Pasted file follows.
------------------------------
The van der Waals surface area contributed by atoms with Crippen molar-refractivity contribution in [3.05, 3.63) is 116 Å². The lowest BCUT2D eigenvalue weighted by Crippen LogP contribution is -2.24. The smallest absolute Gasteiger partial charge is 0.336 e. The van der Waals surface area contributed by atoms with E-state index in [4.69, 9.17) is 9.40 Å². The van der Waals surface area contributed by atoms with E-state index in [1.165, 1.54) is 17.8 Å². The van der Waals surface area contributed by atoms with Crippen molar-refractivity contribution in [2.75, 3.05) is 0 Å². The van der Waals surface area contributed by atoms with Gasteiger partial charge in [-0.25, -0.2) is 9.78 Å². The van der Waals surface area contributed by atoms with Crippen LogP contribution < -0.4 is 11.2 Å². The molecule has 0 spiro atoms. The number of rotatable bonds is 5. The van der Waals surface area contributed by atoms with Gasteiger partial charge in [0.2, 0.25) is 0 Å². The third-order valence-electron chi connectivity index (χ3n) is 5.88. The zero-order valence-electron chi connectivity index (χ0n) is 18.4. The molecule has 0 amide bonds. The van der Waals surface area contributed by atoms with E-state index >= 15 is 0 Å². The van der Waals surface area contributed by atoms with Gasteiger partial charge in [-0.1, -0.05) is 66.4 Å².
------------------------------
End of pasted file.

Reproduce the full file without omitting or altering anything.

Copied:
The van der Waals surface area contributed by atoms with Crippen molar-refractivity contribution in [3.05, 3.63) is 116 Å². The lowest BCUT2D eigenvalue weighted by Crippen LogP contribution is -2.24. The smallest absolute Gasteiger partial charge is 0.336 e. The van der Waals surface area contributed by atoms with E-state index in [4.69, 9.17) is 9.40 Å². The van der Waals surface area contributed by atoms with E-state index in [1.165, 1.54) is 17.8 Å². The van der Waals surface area contributed by atoms with Crippen molar-refractivity contribution in [2.75, 3.05) is 0 Å². The van der Waals surface area contributed by atoms with Gasteiger partial charge in [-0.25, -0.2) is 9.78 Å². The van der Waals surface area contributed by atoms with Crippen LogP contribution < -0.4 is 11.2 Å². The molecule has 0 spiro atoms. The number of rotatable bonds is 5. The van der Waals surface area contributed by atoms with Gasteiger partial charge in [0.2, 0.25) is 0 Å². The third-order valence-electron chi connectivity index (χ3n) is 5.88. The zero-order valence-electron chi connectivity index (χ0n) is 18.4. The molecule has 0 amide bonds. The van der Waals surface area contributed by atoms with E-state index >= 15 is 0 Å². The van der Waals surface area contributed by atoms with Gasteiger partial charge in [-0.1, -0.05) is 66.4 Å².